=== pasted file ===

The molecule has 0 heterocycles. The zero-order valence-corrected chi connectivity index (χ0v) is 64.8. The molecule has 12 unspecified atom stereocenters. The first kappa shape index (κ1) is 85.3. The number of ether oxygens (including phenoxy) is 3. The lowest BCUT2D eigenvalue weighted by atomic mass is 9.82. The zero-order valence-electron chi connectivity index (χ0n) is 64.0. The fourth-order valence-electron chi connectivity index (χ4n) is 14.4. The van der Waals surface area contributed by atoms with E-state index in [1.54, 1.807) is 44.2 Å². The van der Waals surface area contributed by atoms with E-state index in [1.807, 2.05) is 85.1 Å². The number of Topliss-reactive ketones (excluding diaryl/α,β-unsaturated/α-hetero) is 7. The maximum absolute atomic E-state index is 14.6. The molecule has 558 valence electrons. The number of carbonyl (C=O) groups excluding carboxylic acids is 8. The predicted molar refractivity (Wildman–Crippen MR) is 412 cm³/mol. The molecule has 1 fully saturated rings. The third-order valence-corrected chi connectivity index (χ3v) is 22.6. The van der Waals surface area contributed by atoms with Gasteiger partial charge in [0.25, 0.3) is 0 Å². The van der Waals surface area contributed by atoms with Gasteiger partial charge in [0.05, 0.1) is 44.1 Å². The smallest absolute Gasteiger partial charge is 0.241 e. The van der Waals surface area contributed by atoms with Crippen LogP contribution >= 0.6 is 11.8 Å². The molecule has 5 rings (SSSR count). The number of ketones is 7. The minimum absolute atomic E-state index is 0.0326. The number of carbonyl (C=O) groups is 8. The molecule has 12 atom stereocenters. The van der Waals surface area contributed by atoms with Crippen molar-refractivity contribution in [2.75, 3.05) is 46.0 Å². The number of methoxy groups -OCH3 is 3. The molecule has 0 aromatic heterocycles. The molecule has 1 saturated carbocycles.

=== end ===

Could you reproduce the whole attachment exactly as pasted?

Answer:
The molecule has 0 heterocycles. The zero-order valence-corrected chi connectivity index (χ0v) is 64.8. The molecule has 12 unspecified atom stereocenters. The first kappa shape index (κ1) is 85.3. The number of ether oxygens (including phenoxy) is 3. The lowest BCUT2D eigenvalue weighted by atomic mass is 9.82. The zero-order valence-electron chi connectivity index (χ0n) is 64.0. The fourth-order valence-electron chi connectivity index (χ4n) is 14.4. The van der Waals surface area contributed by atoms with E-state index in [1.54, 1.807) is 44.2 Å². The van der Waals surface area contributed by atoms with E-state index in [1.807, 2.05) is 85.1 Å². The number of Topliss-reactive ketones (excluding diaryl/α,β-unsaturated/α-hetero) is 7. The maximum absolute atomic E-state index is 14.6. The molecule has 558 valence electrons. The number of carbonyl (C=O) groups excluding carboxylic acids is 8. The predicted molar refractivity (Wildman–Crippen MR) is 412 cm³/mol. The molecule has 1 fully saturated rings. The third-order valence-corrected chi connectivity index (χ3v) is 22.6. The van der Waals surface area contributed by atoms with Gasteiger partial charge in [0.25, 0.3) is 0 Å². The van der Waals surface area contributed by atoms with Gasteiger partial charge in [0.05, 0.1) is 44.1 Å². The smallest absolute Gasteiger partial charge is 0.241 e. The van der Waals surface area contributed by atoms with Crippen LogP contribution >= 0.6 is 11.8 Å². The molecule has 5 rings (SSSR count). The number of ketones is 7. The minimum absolute atomic E-state index is 0.0326. The number of carbonyl (C=O) groups is 8. The molecule has 12 atom stereocenters. The van der Waals surface area contributed by atoms with Crippen molar-refractivity contribution in [2.75, 3.05) is 46.0 Å². The number of methoxy groups -OCH3 is 3. The molecule has 0 aromatic heterocycles. The molecule has 1 saturated carbocycles.